Construction begins on new NA wastewater treatment plant

Aerial view of the construction site. Just left of center in the background above trees is the water tank at the end of Butler Ave. Click on the photo to see more detail where the pools are being dug.

Site preparation is under way for New Albany’s new wastewater treatment facility north of town.

The approximately $18 million project will replace the city’s obsolete facility accessed from Chickasaw Drive and move it from being so close to the park and sportsplex areas.

“It’s a 400-day project and should be ready late next spring,” light, gas and water manager Bill Mattox said.

A new pumping station is being built at the old site behind Reed’s Supermarket and one pool will be retained for emergency purposes but everything else will be removed. This should mostly clear up the odor problem, Mattox has said.

The new plant should have even less odor since it will not have a sludge pool like the old one, and there are several natural barriers between the new site and the north side of town.

Mattox said the high-pressure lines from the old site to the new one have been installed and crews have excavated the new pools, getting ready to pour concrete for them.

About half the funding is a grant from the U. S. Department of Agriculture and the other part is a loan that can be repaid with user fees.

The new plant is only supposed to handle sewage with water from storm drains going into ditches instead, but Mattox said the volume at the current plant does increase after a heavy rain so there is some groundwater getting into older lines.

A side benefit of the new plant is that it will allow removal of the black sewer pipe that crosses the Tallahatchie River just south of the Bankhead Street bridge and has been considered an eyesore.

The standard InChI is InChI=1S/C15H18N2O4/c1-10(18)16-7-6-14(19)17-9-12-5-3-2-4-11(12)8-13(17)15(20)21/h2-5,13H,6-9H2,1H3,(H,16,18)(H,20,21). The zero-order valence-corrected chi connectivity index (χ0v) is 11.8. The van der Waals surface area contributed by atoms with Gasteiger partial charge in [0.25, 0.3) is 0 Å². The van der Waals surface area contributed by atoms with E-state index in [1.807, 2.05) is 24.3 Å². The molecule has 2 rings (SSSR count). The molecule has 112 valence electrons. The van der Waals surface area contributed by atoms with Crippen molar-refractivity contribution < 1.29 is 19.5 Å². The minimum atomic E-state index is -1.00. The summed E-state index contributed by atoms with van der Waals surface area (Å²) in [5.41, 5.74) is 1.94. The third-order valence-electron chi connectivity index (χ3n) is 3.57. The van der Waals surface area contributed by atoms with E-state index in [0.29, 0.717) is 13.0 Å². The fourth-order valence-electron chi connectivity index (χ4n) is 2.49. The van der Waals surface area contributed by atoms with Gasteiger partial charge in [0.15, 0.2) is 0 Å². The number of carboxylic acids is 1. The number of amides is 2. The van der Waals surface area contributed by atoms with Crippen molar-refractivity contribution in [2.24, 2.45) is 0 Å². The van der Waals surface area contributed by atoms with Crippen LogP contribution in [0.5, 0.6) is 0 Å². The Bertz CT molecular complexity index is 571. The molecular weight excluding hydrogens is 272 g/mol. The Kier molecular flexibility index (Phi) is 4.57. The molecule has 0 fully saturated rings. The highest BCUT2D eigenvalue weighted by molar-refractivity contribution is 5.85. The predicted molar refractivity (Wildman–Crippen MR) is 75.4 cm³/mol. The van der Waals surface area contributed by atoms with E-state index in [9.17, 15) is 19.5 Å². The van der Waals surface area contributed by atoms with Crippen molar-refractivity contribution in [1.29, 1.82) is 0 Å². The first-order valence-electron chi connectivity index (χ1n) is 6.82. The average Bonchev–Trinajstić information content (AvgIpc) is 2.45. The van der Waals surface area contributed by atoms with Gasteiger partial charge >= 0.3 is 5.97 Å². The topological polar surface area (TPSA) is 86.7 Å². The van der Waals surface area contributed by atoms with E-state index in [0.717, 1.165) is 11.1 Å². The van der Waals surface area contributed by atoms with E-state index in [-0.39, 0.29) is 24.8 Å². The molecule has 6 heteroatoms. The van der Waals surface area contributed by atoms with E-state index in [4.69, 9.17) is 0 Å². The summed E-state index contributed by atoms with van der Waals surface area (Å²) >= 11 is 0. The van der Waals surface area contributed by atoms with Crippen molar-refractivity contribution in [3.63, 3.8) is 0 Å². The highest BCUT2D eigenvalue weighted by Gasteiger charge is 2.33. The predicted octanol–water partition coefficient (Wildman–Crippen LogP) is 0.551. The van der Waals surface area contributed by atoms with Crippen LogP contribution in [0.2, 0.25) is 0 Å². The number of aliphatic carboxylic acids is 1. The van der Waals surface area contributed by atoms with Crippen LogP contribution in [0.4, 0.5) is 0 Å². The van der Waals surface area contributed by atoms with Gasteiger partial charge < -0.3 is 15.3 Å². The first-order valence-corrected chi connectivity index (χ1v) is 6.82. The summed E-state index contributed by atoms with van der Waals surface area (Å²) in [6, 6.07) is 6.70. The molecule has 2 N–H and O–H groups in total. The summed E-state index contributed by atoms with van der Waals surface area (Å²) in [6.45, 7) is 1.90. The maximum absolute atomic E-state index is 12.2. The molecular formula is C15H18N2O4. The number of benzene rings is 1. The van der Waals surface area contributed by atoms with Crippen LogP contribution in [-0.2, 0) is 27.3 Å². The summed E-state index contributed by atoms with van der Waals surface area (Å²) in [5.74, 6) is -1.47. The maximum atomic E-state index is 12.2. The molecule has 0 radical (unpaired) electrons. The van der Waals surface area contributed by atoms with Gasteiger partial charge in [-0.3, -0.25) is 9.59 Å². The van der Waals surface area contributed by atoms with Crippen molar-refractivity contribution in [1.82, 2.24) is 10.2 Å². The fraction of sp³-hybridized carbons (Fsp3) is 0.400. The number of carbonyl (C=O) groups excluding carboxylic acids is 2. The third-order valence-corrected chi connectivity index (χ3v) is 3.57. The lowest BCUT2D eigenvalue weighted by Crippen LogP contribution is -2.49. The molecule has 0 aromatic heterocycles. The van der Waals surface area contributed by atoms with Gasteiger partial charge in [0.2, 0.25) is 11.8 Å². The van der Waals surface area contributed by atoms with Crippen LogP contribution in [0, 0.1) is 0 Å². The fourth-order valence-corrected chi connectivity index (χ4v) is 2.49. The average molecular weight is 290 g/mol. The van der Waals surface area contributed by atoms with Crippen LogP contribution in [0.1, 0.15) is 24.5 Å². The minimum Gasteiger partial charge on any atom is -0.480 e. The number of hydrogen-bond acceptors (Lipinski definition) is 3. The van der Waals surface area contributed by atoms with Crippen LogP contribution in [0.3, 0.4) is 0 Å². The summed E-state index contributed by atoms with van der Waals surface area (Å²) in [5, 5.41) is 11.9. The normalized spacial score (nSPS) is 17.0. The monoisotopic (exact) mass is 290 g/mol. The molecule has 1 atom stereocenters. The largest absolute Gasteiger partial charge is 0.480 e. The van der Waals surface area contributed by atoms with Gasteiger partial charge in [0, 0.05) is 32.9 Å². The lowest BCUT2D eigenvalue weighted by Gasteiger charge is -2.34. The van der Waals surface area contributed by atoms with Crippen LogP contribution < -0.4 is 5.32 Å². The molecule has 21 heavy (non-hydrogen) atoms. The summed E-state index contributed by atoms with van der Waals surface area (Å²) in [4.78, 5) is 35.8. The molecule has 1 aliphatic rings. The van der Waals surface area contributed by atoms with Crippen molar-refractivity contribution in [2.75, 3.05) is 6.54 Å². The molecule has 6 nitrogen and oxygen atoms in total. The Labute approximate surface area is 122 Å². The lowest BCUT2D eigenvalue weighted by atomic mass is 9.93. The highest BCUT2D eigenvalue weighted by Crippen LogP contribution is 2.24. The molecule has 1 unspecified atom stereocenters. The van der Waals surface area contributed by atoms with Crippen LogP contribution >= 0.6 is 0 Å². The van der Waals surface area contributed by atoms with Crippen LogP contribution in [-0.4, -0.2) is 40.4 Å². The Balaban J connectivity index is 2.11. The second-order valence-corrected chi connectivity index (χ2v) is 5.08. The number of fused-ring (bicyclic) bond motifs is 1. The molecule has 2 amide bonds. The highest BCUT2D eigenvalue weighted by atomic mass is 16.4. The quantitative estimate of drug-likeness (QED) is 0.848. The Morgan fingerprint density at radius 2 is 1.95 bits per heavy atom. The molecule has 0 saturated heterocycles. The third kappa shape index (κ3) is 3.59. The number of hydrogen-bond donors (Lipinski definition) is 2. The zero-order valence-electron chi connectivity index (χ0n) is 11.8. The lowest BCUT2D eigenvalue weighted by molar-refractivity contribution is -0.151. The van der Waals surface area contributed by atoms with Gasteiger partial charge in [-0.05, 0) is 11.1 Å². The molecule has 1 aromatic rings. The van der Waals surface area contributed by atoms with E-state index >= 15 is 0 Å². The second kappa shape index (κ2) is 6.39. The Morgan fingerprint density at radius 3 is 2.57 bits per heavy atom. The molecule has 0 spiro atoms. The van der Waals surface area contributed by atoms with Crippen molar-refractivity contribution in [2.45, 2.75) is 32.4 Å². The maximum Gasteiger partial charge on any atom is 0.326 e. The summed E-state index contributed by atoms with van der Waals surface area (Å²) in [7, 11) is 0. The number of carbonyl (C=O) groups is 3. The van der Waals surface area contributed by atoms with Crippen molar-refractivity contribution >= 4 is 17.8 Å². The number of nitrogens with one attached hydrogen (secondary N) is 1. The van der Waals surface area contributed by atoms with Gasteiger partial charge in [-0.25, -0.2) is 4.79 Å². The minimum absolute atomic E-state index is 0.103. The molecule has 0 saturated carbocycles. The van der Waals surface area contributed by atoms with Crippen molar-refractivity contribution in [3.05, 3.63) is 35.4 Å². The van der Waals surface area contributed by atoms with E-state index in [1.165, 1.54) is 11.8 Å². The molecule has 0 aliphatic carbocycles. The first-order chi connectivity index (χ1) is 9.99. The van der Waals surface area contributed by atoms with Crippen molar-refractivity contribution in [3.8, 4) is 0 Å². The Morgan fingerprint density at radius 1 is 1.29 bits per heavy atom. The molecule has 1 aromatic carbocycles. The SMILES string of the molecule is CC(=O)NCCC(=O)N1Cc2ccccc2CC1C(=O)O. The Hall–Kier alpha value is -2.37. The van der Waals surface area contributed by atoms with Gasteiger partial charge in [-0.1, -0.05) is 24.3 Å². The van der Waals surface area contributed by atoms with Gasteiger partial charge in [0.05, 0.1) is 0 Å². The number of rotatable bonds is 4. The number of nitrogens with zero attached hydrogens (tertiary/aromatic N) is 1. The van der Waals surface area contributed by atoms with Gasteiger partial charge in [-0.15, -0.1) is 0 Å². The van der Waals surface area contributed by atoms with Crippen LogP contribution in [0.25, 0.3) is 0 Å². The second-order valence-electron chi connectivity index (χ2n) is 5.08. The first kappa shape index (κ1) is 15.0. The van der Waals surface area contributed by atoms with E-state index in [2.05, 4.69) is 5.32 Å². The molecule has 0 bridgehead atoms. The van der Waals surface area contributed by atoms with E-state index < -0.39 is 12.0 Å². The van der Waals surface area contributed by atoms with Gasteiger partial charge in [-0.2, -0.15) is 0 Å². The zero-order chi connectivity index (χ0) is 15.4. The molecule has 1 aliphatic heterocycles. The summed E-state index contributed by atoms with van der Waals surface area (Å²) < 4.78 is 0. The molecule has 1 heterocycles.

The new plant is at the end of CR 324, which is off CR 115, formerly known as North Street before the Tallahatchie River bridge on the street was closed.

The light, gas and water department has several other projects under way as well.

Mattox said architects have started programming and assessment work on the former Fred’s building, which the utility department purchased for office space for itself and the police department.
“They should be ready to take bids in about six months and we should be in there in about a year,” he said.

The city also purchased the nearby WIC building on Carter Avenue and it will be converted into a city board room and municipal courtroom, probably after the first of the year.

Work may also start soon on a new electric power substation on Hwy. 348. It will replace the nearly 70-year-old present substation, which also is obsolete, and move it away from the adjacent TVA substation. Mattox said the new substation will be able to connect to TVA and other lines without encroaching on nearby residential property.

Once this is done, the electric department will begin to replace all the present electro-mechanical electric power meters with new wireless models. The new meters will remove the need for an employee to read them in person and will provide more information for the residents about power usage.

Mattox said the city has about 11,000 electric meters to replace and will get to them as they are able.

Some of the meters report data through a wireless mesh network, from local to regional stations, while others use cell phone technology and still others more basic radio frequency. The type here will depend on the vendor with the winning bid.

Large high-pressure lines will transport sewage from the downtown area.

Part of the site from ground level

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